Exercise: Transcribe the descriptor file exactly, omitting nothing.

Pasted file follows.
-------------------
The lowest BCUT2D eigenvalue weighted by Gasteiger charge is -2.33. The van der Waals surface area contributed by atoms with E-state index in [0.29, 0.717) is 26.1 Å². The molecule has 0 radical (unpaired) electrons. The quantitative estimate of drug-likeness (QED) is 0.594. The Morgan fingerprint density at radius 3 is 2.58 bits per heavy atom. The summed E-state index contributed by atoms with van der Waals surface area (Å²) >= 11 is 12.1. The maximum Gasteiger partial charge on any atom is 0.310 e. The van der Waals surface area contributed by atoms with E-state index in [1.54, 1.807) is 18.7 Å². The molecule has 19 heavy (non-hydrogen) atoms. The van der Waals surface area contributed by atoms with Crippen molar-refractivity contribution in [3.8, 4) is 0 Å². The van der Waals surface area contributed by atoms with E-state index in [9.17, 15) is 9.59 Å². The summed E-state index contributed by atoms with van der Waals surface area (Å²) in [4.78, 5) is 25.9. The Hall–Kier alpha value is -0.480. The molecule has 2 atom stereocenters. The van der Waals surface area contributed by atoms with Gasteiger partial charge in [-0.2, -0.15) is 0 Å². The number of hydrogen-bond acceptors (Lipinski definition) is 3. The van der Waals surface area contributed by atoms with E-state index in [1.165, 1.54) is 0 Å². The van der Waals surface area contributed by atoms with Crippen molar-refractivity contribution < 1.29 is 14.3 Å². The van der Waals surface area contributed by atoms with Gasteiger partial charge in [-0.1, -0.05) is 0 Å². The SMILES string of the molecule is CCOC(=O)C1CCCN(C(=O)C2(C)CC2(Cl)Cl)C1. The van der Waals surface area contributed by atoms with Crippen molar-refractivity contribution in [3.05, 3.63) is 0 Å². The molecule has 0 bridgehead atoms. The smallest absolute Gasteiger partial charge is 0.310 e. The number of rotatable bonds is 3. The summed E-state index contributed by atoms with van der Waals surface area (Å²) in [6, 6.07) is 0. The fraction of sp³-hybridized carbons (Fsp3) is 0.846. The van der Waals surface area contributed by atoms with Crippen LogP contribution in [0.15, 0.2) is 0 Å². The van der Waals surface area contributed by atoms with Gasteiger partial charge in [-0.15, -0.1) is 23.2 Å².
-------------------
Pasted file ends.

The lowest BCUT2D eigenvalue weighted by Gasteiger charge is -2.33. The van der Waals surface area contributed by atoms with E-state index in [0.29, 0.717) is 26.1 Å². The molecule has 0 radical (unpaired) electrons. The quantitative estimate of drug-likeness (QED) is 0.594. The Morgan fingerprint density at radius 3 is 2.58 bits per heavy atom. The summed E-state index contributed by atoms with van der Waals surface area (Å²) >= 11 is 12.1. The maximum Gasteiger partial charge on any atom is 0.310 e. The van der Waals surface area contributed by atoms with E-state index in [1.54, 1.807) is 18.7 Å². The molecule has 19 heavy (non-hydrogen) atoms. The van der Waals surface area contributed by atoms with Crippen molar-refractivity contribution in [3.8, 4) is 0 Å². The van der Waals surface area contributed by atoms with E-state index in [9.17, 15) is 9.59 Å². The summed E-state index contributed by atoms with van der Waals surface area (Å²) in [4.78, 5) is 25.9. The Hall–Kier alpha value is -0.480. The molecule has 2 atom stereocenters. The van der Waals surface area contributed by atoms with Gasteiger partial charge in [-0.2, -0.15) is 0 Å². The number of hydrogen-bond acceptors (Lipinski definition) is 3. The van der Waals surface area contributed by atoms with E-state index in [1.165, 1.54) is 0 Å². The van der Waals surface area contributed by atoms with Crippen molar-refractivity contribution < 1.29 is 14.3 Å². The van der Waals surface area contributed by atoms with Gasteiger partial charge in [-0.1, -0.05) is 0 Å². The SMILES string of the molecule is CCOC(=O)C1CCCN(C(=O)C2(C)CC2(Cl)Cl)C1. The van der Waals surface area contributed by atoms with Crippen molar-refractivity contribution in [3.05, 3.63) is 0 Å². The molecule has 0 bridgehead atoms. The smallest absolute Gasteiger partial charge is 0.310 e. The number of rotatable bonds is 3. The summed E-state index contributed by atoms with van der Waals surface area (Å²) in [6, 6.07) is 0. The fraction of sp³-hybridized carbons (Fsp3) is 0.846. The van der Waals surface area contributed by atoms with Crippen LogP contribution in [0.15, 0.2) is 0 Å². The van der Waals surface area contributed by atoms with Gasteiger partial charge in [-0.15, -0.1) is 23.2 Å².